By Tanner Knauth, Page Editor
The votes have been cast, and the student body has new leadership for the Students’ Association Congress. But now what?
Next year’s Congress has, admittedly, the undesirable task of following a student government marked by controversy.
The closed meetings and impeachment have been well chronicled, and recanting those transgressions would be a waste of time. However, next year’s Congress undoubtedly will be looked at in the light of this year’s Congress.
SA Congress should be the voice of the students. However, only 813 ballots were cast in the recent elections versus the more than 4,500 enrolled students. This screams one thing: students have stopped caring about their student government. Can the new Congress change this trend?
This year’s Congress, led by now impeached President Daniel Paul Watkins, had the perception of being ineffective and shrouded in secrecy. SA Congress has lost much of its credibility. A major priority for next year’s Congress and its members is to restore the trust between the student body and its leaders.
SA Congress, in recent years, has done a poor job of reaching out to students, listening to their problems and then proactively finding solutions. SA Vice President-elect Tony Godfrey, junior English major from Burleson, had the right idea when he said in an Optimist interview, “No longer are we going to be saying, ‘Come down to our office and talk to us.’ We’re going to be getting out and talking to them.”
However, with all due respect to Godfrey, SA Congress cannot be taken at its word anymore. Action is needed.
Student-led government is a difficult task. Few students understand the time, patience and hard work it takes to be a successful member of Congress. SA Congress and its members make promises, but often are unable to navigate through the obstacles to bring those promises to fruition. If the 2009-10 SA Congress is to move past the stigma of its predecessors, it must follow through on the promises made to the student body. For example, some of us are still waiting on more student-friendly library hours.
SA President-elect Charles Gaines, junior criminal justice major from Cedar Hill, has promised a more “Christ-centered” administration. A Christ-centered administration is fine, but students will need more if Congress is to be relevant again.
This is a two-way street; students need to hold their Congress members accountable. If promises are not kept, then students need to talk to their Congress representatives. The Wednesday meetings should be filled with students ready to ask questions. If a Congress member reaches out to students, students should be ready and willing to offer their opinions on how to make their college experience better.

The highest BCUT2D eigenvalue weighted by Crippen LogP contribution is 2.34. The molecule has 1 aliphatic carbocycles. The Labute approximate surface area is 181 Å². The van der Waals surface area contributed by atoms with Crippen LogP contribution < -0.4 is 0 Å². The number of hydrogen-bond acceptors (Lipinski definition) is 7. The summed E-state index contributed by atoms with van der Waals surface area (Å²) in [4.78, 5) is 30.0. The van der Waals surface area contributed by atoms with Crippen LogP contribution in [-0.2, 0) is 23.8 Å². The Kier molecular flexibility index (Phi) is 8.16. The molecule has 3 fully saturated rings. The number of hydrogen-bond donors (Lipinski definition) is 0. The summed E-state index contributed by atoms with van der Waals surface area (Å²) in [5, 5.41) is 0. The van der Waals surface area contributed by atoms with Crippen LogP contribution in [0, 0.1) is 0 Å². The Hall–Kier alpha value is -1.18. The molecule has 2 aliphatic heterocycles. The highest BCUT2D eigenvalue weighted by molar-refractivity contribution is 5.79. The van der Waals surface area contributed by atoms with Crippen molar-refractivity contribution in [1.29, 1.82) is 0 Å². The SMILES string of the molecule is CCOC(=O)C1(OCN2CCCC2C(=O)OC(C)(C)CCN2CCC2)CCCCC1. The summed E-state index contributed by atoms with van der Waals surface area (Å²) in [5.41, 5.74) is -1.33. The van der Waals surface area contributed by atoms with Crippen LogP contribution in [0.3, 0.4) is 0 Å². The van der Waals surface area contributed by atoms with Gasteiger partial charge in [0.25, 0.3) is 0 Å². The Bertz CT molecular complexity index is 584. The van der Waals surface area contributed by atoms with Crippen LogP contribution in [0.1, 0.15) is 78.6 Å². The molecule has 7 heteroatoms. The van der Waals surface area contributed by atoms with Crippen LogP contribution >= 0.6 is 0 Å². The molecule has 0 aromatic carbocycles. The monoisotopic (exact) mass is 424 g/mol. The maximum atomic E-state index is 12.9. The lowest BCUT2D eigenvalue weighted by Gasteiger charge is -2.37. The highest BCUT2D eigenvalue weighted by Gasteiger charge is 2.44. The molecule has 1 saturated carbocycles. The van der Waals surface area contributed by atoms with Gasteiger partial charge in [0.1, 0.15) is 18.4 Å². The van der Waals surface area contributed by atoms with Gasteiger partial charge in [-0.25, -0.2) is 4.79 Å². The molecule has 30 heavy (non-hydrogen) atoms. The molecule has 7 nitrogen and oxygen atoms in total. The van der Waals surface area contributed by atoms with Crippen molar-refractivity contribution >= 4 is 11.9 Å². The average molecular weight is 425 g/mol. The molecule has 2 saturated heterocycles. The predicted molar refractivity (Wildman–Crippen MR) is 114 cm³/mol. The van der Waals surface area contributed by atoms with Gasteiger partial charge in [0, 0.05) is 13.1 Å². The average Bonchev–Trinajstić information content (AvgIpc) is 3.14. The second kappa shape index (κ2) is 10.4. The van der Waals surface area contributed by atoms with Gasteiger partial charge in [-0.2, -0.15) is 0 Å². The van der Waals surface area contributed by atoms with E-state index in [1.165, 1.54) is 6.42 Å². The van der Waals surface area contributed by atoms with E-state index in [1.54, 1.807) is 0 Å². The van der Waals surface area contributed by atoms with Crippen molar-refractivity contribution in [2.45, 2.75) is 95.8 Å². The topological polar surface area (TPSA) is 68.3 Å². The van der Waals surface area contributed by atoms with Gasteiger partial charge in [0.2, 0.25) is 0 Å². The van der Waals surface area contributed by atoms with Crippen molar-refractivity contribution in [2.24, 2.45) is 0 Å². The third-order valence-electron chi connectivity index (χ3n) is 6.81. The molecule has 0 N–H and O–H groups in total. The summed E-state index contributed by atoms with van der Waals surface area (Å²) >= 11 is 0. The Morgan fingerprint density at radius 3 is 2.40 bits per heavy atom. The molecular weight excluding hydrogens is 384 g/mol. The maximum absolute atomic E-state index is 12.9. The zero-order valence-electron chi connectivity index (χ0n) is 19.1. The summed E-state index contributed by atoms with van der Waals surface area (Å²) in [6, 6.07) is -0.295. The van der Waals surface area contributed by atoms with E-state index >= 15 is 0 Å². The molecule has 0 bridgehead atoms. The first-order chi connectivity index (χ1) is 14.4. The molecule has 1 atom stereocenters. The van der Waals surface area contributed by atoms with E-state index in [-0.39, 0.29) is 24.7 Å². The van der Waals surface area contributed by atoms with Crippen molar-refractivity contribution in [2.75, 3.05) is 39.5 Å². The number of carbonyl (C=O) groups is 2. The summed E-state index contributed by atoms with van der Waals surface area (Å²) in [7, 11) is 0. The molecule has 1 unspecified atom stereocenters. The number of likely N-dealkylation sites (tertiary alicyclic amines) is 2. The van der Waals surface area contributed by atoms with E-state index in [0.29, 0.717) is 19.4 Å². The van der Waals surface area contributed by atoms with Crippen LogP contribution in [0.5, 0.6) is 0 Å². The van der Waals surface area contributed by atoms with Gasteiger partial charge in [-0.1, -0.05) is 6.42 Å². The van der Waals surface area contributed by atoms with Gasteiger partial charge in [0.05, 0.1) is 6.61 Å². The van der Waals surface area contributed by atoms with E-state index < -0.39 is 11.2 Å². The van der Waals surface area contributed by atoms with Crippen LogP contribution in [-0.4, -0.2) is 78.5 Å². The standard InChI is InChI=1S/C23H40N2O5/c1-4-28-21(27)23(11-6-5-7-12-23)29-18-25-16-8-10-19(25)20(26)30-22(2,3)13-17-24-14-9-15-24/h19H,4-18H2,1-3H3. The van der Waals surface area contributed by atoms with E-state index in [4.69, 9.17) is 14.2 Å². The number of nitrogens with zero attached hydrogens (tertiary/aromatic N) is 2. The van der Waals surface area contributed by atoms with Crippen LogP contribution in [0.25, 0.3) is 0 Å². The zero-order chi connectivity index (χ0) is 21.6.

SA Congress members have been charged with an unenviable task: how can they become relevant again? They have to deal with replacing a controversial Congress and serving a disinterested student body. I want to wish all the new SA Congress members good luck and advice: do not give up on your constituents, and we will not give up on you.
posted 4/17/09 @ 12:47 AM CST
Tanner et All,
Please understand me when I say that this not a bashing-the-optimist comment. As SA President last year, I had a great relationship with all of the Optimist’s staff. They were all delightful people. And my guess is that all of them this year are great people as well. However, as I’ve kept up with the Optimist’s coverage over the past year, there seems to be some short term memory loss.
Point in case, “SA Congress, in recent years, has done a poor job of reaching out to students, listening to their problems and then proactively finding solutions.”
However, last year, we sent out a campus wide policy survey hosted by myself and then Senior Senator Brandon Smith in an effort to provide substantial evidence to the administration about what areas of Student Policy the campus preferred change to happen. This was a very influential piece of information that led to the new alcohol policy.
We also encouraged students to petition when they wanted the Def Poetry Jam event to happen on campus. With the campus’ support, we had a successful weekend with three Def Poets from HBO’s Def Poetry Jam. It was an unprecedented event for faculty, staff, and students alike.
There was also the work we did in investigating the Intramurals Dept. We did that because students asked us to. Afterwards, the Intramurals Dept. promised change and we’ve seen change happening in increments since that time.
Furthermore, the headline for this article sounds vaguely familiar to an article I wrote in the Feb 22nd, 2008 edition of the Optimist entitled “Campus Change Requires Congress, Student Body Participation.”
All of what shrouded the SA during the 2008-2009 congress was unfortunate, but as ACU students look forward to positive futures, every single writer in the Optimist should educate themselves about the successes that the SA has had in recent years instead of using blanket statements like “in recent years”, which wouldn’t and shouldn’t apply to mine, Maher Saab’s, Justin Scott’s, or Layne Rouse’s administrations.
It’s not only unfair to the reputation of the past administrations, but the entire legacy of the Students’ Association as a whole. Should you ignore this humble request, I can only imagine that the legacy you complain about will continue to haunt the Students’ Association for years to come.
SA President 07′-08′